“Liberation” was the theme of the residential; student were grouped to focus on different aspects of liberation with the support of a facilitator and, for many groups, a previous Creative Challenge student. Each group was challenged to tackle their theme and to create a work to exhibit.

 

ICR was selected under the European Cross-border Cooperation Programme INTERREG IVA France (Channel) – England, co-funded by the ERDF

interreg logo

Creative Challenge Residential Nov 2014 gallery

interreg logo

A Colourful District

CREA-Zone cluster event

The Research + Enterprise Department is involved in the CREA- Zone cluster project which brings together partners from Belgium, France and the Netherlands all of whom are delivering Interreg funded projects.

The current economic crisis has driven regions and cities to find new ways to inject the economy with creativity and innovation. Through collaboration with creative and cultural industries, traditional industries can find ways to enhance their resilience in the face of increased economic, social and environmental challenges.

The Interreg projects have researched and experimented with concepts aimed at increasing the visibility of the economic value of the creative and cultural industries and this is the focus of The Colourful District event, taking place on the 5th and 6th of November. A digital publication summarising the findings and projects will be available at the end of November.

Interreg projects will be presented at the event, held in the Budafabriek, in Kortrijk, Belgium, where synergies between different projects will be pulled into focus and success stories will be shared with a broad audience.

The event programme is packed:

Wednesday 5 November – Budascoop/Budafabriek Kortrijk

6 p.m.                WELCOME AT BUDASCOOP, Kapucijnenstraat 10, Kortrijk (Belgium)

6:30 p.m.         WORD OF WELCOME: Franky Devos, director arts centre BUDA / Budafabriek

6:35 p.m.         CREA-Zone – international cluster for the promotion of the creative industry: Ellen Bisschops, project manager SPK Turnhout

 

6:45 p.m.         DAAN ROOSEGAARDE

In a world shifting between the analogue and the digital, Studio Roosegaarde is the social design lab of artist Daan Roosegaarde and his team of designers and engineers. The studio creates interactive designs that explore the dynamic relation between people, technology and space. The studio develops its own innovations and is internationally known for interactive projects such as Dune, Intimacy and Smart Highway.

Interview: Hilde Bouchez

7:30 p.m.         Short walk to the Budafabriek, Dam 2A, Kortrijk

From 7:30 p.m.           INSPIRING EXAMPLES FOR A COLOURED DISTRICT

The collaboration between designers, entrepreneurs, students, artists and active citizens leads to concrete results. At the imposing Budafabriek, good practice is presented by the University of the Creative Arts Canterbury, SPK Turnhout, Avans Hogeschool Breda, TIO3 Ronse, Pictanovo Tourcoing, Entrepreneurial Centers Mechelen and West Flanders, Flanders DC and Buda Kortrijk.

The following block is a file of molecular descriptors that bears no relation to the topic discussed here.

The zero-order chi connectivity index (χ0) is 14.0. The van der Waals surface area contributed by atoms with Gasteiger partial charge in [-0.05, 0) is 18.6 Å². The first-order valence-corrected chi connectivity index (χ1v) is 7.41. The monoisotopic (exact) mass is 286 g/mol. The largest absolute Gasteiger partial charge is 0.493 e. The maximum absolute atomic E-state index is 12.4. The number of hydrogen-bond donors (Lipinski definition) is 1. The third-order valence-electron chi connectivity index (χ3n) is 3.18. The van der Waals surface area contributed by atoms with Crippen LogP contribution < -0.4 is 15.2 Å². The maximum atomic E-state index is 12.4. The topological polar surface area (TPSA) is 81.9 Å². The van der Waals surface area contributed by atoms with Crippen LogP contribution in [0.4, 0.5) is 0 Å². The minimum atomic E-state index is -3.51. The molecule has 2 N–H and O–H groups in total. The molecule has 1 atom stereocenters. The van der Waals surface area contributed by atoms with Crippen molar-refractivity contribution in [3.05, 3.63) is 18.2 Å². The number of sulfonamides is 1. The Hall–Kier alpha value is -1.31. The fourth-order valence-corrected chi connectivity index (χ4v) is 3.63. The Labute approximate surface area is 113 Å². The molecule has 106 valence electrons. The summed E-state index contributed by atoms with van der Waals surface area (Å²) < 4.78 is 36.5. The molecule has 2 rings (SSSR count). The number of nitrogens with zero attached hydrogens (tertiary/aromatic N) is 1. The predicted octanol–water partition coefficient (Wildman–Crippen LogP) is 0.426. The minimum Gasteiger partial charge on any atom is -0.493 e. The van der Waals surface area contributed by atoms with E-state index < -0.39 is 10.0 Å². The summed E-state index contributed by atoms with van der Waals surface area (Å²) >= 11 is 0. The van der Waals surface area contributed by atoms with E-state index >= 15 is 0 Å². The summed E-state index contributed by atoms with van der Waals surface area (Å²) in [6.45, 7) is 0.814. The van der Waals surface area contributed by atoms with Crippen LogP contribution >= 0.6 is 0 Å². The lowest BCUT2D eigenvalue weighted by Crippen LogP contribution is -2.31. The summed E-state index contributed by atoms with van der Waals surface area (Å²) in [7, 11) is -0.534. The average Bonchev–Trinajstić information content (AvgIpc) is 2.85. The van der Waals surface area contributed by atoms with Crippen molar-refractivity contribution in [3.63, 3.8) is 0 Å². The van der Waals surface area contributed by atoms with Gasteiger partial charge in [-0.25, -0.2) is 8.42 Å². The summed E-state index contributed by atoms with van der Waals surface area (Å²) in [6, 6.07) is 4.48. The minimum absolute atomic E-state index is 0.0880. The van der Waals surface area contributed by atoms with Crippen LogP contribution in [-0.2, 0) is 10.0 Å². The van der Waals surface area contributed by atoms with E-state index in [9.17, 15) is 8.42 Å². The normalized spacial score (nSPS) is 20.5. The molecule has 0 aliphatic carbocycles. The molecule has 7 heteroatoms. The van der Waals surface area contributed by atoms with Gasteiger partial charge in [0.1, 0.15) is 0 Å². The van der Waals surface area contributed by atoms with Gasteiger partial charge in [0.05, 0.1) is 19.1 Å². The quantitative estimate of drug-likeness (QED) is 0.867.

EXHIBIT – THE GREEN LIGHT DISTRICT

A green economy is an important issue for entrepreneurs, designers, scientists and artists alike. CREA-Zone selected international projects that transcend the sense of defeatism that tends to surround ecology and environmentalism:

The Green Light District presents work by Alberto Baraya (CO), Nick Ervinck (BE), Lucas Foglia (US), Brandon Ballengée (US), Annemie Maes (BE), David Bowen (US), Luc Deleu (BE), Maya Smrekar (SI), Peter De Cupere (BE), Bart Stolle (BE), Future Farmers (US), Nano Supermarket (NL), Honoré d’O (BE), Ralph Kim (UK), Mattia Casalegno (IT), Martin uit den Bogaard (NL), Koen Vanmechelen (BE), Eduardo Kac (US), Heath Bunting (UK).

In addition there is  scientific research by Howest, Kulak, Vives & Provinciale   Tuinbouwschool and entrepreneurial projects by Vasch Aquaponics, Deceuninck, Vanheede, Alpro, Drukta, Ocular, Devolder Architecten.

Curator: Christophe Dejaeger

Thursday 6 November – Budafabriek Kortrijk

9 a.m.              BREAKFAST MEETING – Croissants, coffee, creative entrepreneurs, politicians, policy advisors, students …all welcome!

10 a.m.           CREA-Zone – international cluster for the promotion of the creative industry: Ellen Bisschops, project manager SPK Turnhout

10:30 a.m.      STIMULATING ENVIRONMENTAL FACTORS FOR THE CREATIVE INDUSTRY

Prof Annick Schramme is professor and academic coordinator of the master’s program Cultural Management at the University of Antwerp. In addition, she leads the Competence Center Creative Industries of the Flanders District of Creativity at the Antwerp Management School.

11 a.m.                        3 INSPIRING EXAMPLES FOR A COLOURFUL DISTRICT

  • Made or Cartamundi / SPK Turnhout
  • Incunables / Pictanovo Tourcoing
  • Results of the temporary stay of the students from Thomas More Mechelen @ Buda

 

11:30 a.m.       THE INNOVATIVE CONTRIBUTION OF EUROPE’S CREATIVE INDUSTRY TO THE WIDER ECONOMY: TOWARDS A NEW POLICY AGENDA